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sparkythepinmonkey
20th October 2008, 07:54 PM
An increasing number of people have been asking me about this repair.
The thread actually started in the auction section (http://www.aussiearcade.com/showthread.php?t=14025)
& since I finally found some time to devote to this poor litttle board, I decided to post a repair log here.

PCB is currently 1/2 stripped of parts & has had the corrosion treated.
The L/hand switch matrix area was the better of the corroded areas and as such, was rebuilt first.
ATM, I'm 'stitching' the bad tracks together & re-establishing the 'thru-hole' connections with strands of fine copper wire.

Pics:
1. PCB, before I got carried away stripping it.
2. Corrosion being treated.
3. Treated PCB after thru-holes had been 'reamed' with a PCB drill.
(this is to remove any oxides & crud from the holes)
4. After rebuilding the affected switch-matrix section (inside red line).
5. Treated & tinned PCB. Purple dots show where thru-holes are failing/non-existent, or I cant quite trust them.
6. An example of some of the 'stitching' of the thru-holes & tracks.

sparkythepinmonkey
29th October 2008, 02:48 AM
Pics are up peoples! :cool:

hamish_nz
29th October 2008, 06:22 AM
WOW I admire you persistence

stuba
29th October 2008, 06:40 AM
wow. i'd put you at odds on at the moment. awesome stuff! :)

drudess
29th October 2008, 07:23 AM
at least you can rework this board and the componants are normal sized not surface mount 1/2 sized surface mount even 1/3 rd size surface mount .I long for the day for normal sized componants

AskJacob
29th October 2008, 08:57 AM
Looks like a thorough and tidy job there. I bet you have to pick away at the job bits at a time to keep sane :D

Just a quick question - how come you didn't use machine sockets? I find they make it easier to solder both top and bottom so you don't need to feed wire through the holes to repair and through the hole plating for the ICs.

I reckon you'll have this one kicking soon! Good luck with it!

Cheers
Jacob

stuba
29th October 2008, 09:22 AM
do you mind going into a bit of detail as to how you repair a trace. I'm cool with the stiches for double plated holes and understand what you've done with these, from what you said you are using thin(bare?) copper to do a trace? some detailed pics would be good? think of it as showcasing your skills as well as providing a guide for those to follow....:cool:

I have seen solder pens (that are like a liquid paper pen) that apply liquid silver that then 'sets' and provides a new trace. I have also seen 'trace' kits that provide a 'cutout' new trace that is epoxied over the old trace and then soldered at the joins. are you simply using a copper strand from a wire or something else?

thanks

Darksoul
29th October 2008, 02:19 PM
Holy crap Batman! that's some serious repair work there.

Well done!

:o

johnwartjr
29th October 2008, 02:48 PM
Got more patience than I do. I've returned better boards as not economical to repair :)

Good luck!

sparkythepinmonkey
30th October 2008, 01:04 AM
Looks like a thorough and tidy job there. I bet you have to pick away at the job bits at a time to keep sane :D
Yes, I do 'pick' at it. It DOES drive you nuts after a few hours!:120:


Just a quick question - how come you didn't use machine sockets? I find they make it easier to solder both top and bottom so you don't need to feed wire through the holes to repair and through the hole plating for the ICs.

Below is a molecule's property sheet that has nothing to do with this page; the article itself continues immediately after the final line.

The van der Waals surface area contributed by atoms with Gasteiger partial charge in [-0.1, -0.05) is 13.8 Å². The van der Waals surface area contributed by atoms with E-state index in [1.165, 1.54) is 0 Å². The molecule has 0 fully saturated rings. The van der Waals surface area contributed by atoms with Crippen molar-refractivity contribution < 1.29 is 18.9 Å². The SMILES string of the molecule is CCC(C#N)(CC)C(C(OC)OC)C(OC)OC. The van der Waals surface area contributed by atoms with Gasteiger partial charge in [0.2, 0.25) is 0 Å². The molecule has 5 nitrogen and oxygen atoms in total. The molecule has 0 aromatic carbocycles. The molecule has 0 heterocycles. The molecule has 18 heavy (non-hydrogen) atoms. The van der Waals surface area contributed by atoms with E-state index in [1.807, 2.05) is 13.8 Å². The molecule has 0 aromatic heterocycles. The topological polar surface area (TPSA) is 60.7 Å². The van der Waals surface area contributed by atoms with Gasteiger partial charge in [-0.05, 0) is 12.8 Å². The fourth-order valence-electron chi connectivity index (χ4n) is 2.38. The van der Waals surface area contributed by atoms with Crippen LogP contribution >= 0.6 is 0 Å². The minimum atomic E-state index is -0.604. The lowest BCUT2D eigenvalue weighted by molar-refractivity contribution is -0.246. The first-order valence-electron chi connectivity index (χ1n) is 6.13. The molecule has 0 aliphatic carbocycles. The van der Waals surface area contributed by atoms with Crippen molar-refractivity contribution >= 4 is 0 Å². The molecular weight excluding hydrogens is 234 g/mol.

Yes, they are a 'quick' solution to connect one side of the PCB to the other, but....
they do introduce problems of their own.
1. Soldering one side of a pin, then the other, can lead to track lifting.
This is due to the expansion & contraction of the opposing joints.
If the thru-hole was sound, this wouldn't happen, as the heat would pass through the entire join

2. Machine socket bodies do not rest on the PCB itself, transferring ALL insertion pressure to the pins.
This can lift bad tracks after the first insertion!
It may not be obvious when you first do the repair, but when you hit it with the ol' soldering iron next time 'round,
you'll be saying F@*%! :evil

3. Machine socket pins fill the pcb holes quite well & they dissipate heat reasonably well too. So, when desoldering, you are placing quite a lot of heat against the wall of the thru-hole. This either melts the adhesive that holds it in place, or corrupts the substrate the PCB is made of & allows the thru-hole to simply fall out. 'IF' you have continuing problems with the board, regular IC sockets can be removed/ destroyed with much more ease, if the need arises. (with hopefully minimal damage to the PCB) :cool:


do you mind going into a bit of detail as to how you repair a trace. I'm cool with the stiches for double plated holes and understand what you've done with these, from what you said you are using thin(bare?) copper to do a trace? some detailed pics would be good? think of it as showcasing your skills as well as providing a guide for those to follow....:cool:

I have seen solder pens (that are like a liquid paper pen) that apply liquid silver that then 'sets' and provides a new trace. I have also seen 'trace' kits that provide a 'cutout' new trace that is epoxied over the old trace and then soldered at the joins. are you simply using a copper strand from a wire or something else?

thanks

Yes, I'm using 'bare' 0.19mm copper strands.
I aquire them by gutting old pieces of CMA 0.75mm 3-core cable. :cool:
(all those short pieces of LAI mains harnesses aren't that useless afterall, hey?)

As for detailed shots, I'm getting as detailed a shot as my camera will allow me.
I would LOVE someting with more zoom! :(